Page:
Xeriscape is a term that we don’t use much in the USA because it refers to landscaping with water conservation in mind. Since at times it seems we live in a virtual “flood zone” there’s even less motivation to contemplate a xeriscape. However, if I told you that with careful use of xeriscape principles you could lower your water bill and reduce landscape maintenance. Would you be interested?
Contrary to popular belief, xeriscape does not necessarily mean a landscape full of cacti and other succulents.
The word “xeriscape” was actually coined in Colorado in 1981 during a serious drought. It is derived from the Greek “xeros” and the word “landscape“. Many municipalities and communities around the country incorporate xeriscape principles into their practices, not just because of years of record low rainfall, but also because per capita consumption of water has increased over the last 40 years.
Consider research from Georgia that shows daily use of water in Atlanta rose from 50 gallons per person per day in 1965 to a whopping 200 gallons per day in 1991! And, according to national statistics, 35 percent of the water we use at home is applied to lawns and gardens.
Water costs money and it takes time and effort to apply it. However, we can reduce the need to water without resorting to a landscape full of cacti and other succulents. Xeriscaping involves a seven-step approach to water use reduction, yet it doesn’t take the application of all seven of these steps to see savings.
The Xeriscaping Involves a Seven Steps Include :
- Simple landscape planning and design
- Soil analysis
- Appropriate plant selection
- Practical turf areas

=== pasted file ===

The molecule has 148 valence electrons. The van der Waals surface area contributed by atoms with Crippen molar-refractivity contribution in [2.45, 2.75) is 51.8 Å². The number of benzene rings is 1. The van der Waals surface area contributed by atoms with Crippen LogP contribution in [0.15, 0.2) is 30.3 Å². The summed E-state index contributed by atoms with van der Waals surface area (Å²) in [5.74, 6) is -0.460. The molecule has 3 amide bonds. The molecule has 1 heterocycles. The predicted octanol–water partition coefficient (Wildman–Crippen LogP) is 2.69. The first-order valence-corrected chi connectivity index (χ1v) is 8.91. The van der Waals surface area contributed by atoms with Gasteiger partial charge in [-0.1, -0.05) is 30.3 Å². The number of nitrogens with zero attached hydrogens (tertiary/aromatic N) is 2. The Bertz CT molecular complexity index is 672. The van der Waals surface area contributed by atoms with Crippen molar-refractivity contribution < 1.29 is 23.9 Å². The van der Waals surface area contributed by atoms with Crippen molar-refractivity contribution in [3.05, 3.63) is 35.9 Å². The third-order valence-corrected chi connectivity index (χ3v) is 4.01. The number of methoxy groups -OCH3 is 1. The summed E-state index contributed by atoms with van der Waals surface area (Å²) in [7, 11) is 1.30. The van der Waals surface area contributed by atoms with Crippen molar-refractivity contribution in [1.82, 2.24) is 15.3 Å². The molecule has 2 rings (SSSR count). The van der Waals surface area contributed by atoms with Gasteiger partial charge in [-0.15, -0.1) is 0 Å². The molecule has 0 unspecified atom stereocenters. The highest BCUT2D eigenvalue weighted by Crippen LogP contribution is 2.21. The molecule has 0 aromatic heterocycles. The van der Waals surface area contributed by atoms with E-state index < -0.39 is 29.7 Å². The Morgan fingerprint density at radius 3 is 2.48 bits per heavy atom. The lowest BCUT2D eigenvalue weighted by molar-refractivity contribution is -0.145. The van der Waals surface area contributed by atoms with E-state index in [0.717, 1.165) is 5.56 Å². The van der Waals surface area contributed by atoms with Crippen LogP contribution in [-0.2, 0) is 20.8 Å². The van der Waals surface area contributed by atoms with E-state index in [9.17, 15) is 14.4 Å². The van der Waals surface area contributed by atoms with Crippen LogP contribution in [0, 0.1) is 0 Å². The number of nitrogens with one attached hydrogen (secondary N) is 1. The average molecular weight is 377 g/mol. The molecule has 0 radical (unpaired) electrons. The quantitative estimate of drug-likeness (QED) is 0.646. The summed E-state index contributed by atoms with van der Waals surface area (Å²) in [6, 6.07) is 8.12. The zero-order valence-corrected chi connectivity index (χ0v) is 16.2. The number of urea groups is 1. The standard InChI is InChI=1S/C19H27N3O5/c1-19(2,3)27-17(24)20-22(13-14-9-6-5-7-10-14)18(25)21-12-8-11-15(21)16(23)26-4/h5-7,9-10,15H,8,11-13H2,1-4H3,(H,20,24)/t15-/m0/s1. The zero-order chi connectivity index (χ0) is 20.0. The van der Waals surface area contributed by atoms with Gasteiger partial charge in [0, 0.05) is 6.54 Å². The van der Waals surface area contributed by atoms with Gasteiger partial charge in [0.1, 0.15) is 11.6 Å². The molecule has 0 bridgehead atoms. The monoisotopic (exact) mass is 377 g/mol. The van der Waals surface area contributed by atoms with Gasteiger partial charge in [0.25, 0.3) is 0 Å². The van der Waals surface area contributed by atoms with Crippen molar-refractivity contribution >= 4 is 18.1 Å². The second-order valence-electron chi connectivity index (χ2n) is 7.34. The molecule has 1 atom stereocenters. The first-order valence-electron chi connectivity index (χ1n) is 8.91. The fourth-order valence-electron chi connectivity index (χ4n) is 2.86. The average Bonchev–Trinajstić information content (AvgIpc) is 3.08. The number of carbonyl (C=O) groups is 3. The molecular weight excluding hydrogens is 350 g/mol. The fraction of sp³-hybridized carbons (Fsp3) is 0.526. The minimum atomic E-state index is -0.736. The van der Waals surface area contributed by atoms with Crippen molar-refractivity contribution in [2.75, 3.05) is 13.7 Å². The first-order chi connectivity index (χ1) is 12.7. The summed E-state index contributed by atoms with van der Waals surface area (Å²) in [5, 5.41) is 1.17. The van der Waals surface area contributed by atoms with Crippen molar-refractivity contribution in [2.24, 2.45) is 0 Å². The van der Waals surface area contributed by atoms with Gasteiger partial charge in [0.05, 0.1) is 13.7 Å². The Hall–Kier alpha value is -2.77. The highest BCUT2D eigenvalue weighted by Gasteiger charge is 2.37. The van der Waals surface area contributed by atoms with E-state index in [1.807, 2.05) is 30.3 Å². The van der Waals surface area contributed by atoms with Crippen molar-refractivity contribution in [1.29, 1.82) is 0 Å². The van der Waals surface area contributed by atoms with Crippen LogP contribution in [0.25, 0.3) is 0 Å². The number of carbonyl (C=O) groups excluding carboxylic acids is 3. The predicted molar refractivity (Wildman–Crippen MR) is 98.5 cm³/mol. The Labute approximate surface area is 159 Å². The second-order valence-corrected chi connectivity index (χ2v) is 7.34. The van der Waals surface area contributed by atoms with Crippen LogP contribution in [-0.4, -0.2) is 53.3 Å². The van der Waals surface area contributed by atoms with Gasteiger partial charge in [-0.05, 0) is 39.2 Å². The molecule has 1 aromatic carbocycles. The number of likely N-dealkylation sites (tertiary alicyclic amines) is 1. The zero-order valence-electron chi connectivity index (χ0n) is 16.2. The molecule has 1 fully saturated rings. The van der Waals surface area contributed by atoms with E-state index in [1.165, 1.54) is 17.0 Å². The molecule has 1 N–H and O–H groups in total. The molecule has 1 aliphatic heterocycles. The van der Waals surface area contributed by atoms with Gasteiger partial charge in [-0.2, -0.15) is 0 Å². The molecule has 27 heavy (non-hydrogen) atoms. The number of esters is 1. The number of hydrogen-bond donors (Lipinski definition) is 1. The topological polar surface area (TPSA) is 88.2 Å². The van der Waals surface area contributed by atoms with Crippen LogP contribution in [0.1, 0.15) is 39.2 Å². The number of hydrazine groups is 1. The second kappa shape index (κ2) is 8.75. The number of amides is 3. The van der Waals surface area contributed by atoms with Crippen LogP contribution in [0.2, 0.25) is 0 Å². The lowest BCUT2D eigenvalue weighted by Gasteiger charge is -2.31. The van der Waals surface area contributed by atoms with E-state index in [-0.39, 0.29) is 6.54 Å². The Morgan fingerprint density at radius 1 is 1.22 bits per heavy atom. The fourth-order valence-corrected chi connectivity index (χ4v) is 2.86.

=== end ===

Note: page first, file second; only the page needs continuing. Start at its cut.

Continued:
- Efficient irrigation
- Use of mulches
- Appropriate maintenance
One of the main differences in xeriscape plans and traditional plans is the division of the landscape into three water-use zones. High water-use zones are those that have high maintenance plants (i.e. annuals) that may need regular watering. Moderate water-use zones are areas where plants are watered only if they show signs of stress, such as wilting or change in leaf color. Low water-use zones are those that depend solely on rainfall. A homeowner simply maps these areas out, chooses appropriate plants, and manages them accordingly.
One of the best ways homeowners in the USA can incorporate xeriscape principles is to reduce the amount of turf. All the common turf grasses we use in our landscapes can be used in low water-use zones once established. Reducing the amount of water to lawns not only saves time and money but will also help the grass resist diseases. Turf can be reduced in landscapes by careful, planned addition of woody shrubs, trees, vines, and perennials that are available at local garden centers.
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